BroomeFaithPD020

Bishop Robert Muench speaks to the congregation before offering a prayer of unity during the Celebration of Faith service for Mayor-Elect Sharon Weston Broome Sunday at the Star Hill Church.

Advocate Staff Photo by PATRICK DENNIS

A dwindling pool of priests for a rising number of Catholics is forcing the Diocese of Baton Rouge to implement a widespread revamp that primarily involves closing and merging some churches and reducing the number of Masses for the faithful.

The Pastoral Planning Task Force, a 12-member committee commissioned to help the Diocese address issues related to the shortage of priests, has also suggested expanding support services for current priests — like assistance with weekend Masses and specialized training for lay people who can help supplement the duties expected of pastors.

The Diocese announced Monday it has been slowly revamping its parishes since March 2016.

"This has been emotional . But no one has been negative about it," said the Rev. Trey Nelson, chairman of the Task Force. "They know the situation and the reality."

It's a situation mirroring national trends. According to the Center for Applied Research in the Apostolate at Georgetown University, one in five U.S. Catholic parishes does not have a resident priest.

The Diocese announced in a news release Monday that its number of priests has dropped over the past 50 years from 146 to 100, while the number of church parishes has risen from 64 to 67.

In that same time period, the Diocese says, the Catholic population in the region has jumped from more than 172,000 people to 235,000. The number of Catholics per priest has nearly doubled from 1,180 to more than 2,300 people.

"We have this historic mindset that the priest is supposed to do everything, and we can't continue to go in that direction," Nelson said.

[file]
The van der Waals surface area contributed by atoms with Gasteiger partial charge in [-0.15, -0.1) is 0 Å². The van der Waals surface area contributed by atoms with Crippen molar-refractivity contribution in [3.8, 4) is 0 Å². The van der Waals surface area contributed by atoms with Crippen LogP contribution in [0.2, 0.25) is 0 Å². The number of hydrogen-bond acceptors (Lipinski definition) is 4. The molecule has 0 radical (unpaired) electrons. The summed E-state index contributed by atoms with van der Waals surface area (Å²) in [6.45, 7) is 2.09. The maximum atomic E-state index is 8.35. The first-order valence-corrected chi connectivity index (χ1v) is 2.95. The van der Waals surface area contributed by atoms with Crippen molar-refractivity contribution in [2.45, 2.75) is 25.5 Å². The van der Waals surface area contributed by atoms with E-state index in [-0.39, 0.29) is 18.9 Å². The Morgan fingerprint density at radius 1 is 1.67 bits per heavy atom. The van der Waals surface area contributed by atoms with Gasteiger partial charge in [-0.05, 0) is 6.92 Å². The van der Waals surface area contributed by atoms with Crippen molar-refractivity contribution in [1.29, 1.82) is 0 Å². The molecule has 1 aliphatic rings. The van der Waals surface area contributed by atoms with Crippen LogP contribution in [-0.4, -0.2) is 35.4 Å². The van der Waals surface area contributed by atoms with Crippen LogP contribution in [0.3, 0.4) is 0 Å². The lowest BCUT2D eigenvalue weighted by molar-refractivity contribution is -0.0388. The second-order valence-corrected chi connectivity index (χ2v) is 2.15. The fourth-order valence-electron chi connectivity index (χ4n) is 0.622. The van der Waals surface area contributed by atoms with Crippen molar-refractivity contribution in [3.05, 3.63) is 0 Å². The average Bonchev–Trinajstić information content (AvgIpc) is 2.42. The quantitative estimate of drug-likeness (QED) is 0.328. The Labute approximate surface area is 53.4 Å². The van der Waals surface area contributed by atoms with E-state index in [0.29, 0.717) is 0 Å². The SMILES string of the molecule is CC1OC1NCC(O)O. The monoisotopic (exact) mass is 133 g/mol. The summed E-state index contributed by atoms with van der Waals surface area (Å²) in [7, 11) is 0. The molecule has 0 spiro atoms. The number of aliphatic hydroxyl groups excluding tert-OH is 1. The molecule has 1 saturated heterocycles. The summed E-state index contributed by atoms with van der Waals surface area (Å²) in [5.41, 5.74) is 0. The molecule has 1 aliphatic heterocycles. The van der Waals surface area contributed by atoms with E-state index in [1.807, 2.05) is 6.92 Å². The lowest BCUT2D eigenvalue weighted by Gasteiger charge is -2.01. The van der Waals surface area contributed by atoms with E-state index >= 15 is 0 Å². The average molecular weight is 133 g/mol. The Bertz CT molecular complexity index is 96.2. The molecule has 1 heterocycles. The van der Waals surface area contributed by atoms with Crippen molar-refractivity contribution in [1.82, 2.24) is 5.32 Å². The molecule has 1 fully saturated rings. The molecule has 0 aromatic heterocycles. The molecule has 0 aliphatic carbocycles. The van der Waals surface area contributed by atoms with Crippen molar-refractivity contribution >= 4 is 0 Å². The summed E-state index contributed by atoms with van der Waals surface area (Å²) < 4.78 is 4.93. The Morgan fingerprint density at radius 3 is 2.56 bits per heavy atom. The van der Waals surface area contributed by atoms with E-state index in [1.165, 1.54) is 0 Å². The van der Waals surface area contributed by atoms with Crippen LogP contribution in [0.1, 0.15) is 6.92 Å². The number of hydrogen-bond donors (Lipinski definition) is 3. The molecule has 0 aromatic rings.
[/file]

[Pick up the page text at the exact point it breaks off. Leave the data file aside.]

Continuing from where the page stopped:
Nelson said Monday there is currently a class of 22 enrolled in seminary school and the Diocese is hopeful most of them will graduate and become priests.

Despite being one of their largest classes, Nelson said, there's no way of knowing how many of the 22 will take their orders.

And, he said, in the next three to five years 20 priests active now will be eligible for retirement.

"I don't know if things will turn around any time soon," Nelson said. "So we have to operate under the assumption it's not going to turn around — at least for several years."

On July 1, the parishes of St. Louis King of France and St. Thomas More in Baton Rouge became what is known as a "shared pastorate," being served by one pastor.

The two church parishes had been served by 3 priests.

A parochial vicar, or associate pastor, has also been assigned to serve in the two parishes.

The Task Force has also recommended that St. Louis of France Parish merge with St. Thomas More. This change, implemented because of the changing demographics and financial challenges for both parishes, will become effective no later than June 30, 2018.

The Shared Pastorate of the Parishes of St. Joseph in Grosse Tete, Immaculate Heart of Mary in Maringouin and St. Francis Xavier Cabrini in Livonia will begin a collaborative schedule reducing weekend Masses from six to four. All three churches will retain the benefit of having two full-time priests, but the Task Force said it's probable the churches will be reduced to a one-priest configuration as well.

Masses will no longer be celebrated at St. Catherine Chapel in Fordoche.

A vacant priest slot for the shared pastorate that encompasses the parishes of Our Lady of Prompt Succor in White Castle, St. Joan Arc in Bayou Pigeon, and St. Catherine Chapel in Bayou Sorrel will go unfilled due to the lack of priests, the summary reports says.

And because all three churches have had low turnouts for Mass, starting the weekend of July 29 only one Mass will be held each weekend in White Castle and Bayou Pigeon. Weekend Mass will no longer take place at St. Catherine Chapel.

The Task Force has also asked that the Diocese begin discussions regarding a long-term plan for the three sites.

"Personally, it is my heartfelt belief that we are going where God is leading us to go," Nelson said in a prepared statement. "Our works have borne much fruit and will continue to do so. How can we be church with fewer priests and more Catholics? We must choose and strive to do it together.

"I have personally found every Catholic lay person to be open and confident that the Holy Spirit is guiding us into the future."

Click here or see below for a detailed account of the changes.

Follow Terry Jones on Twitter, @tjonesreporter.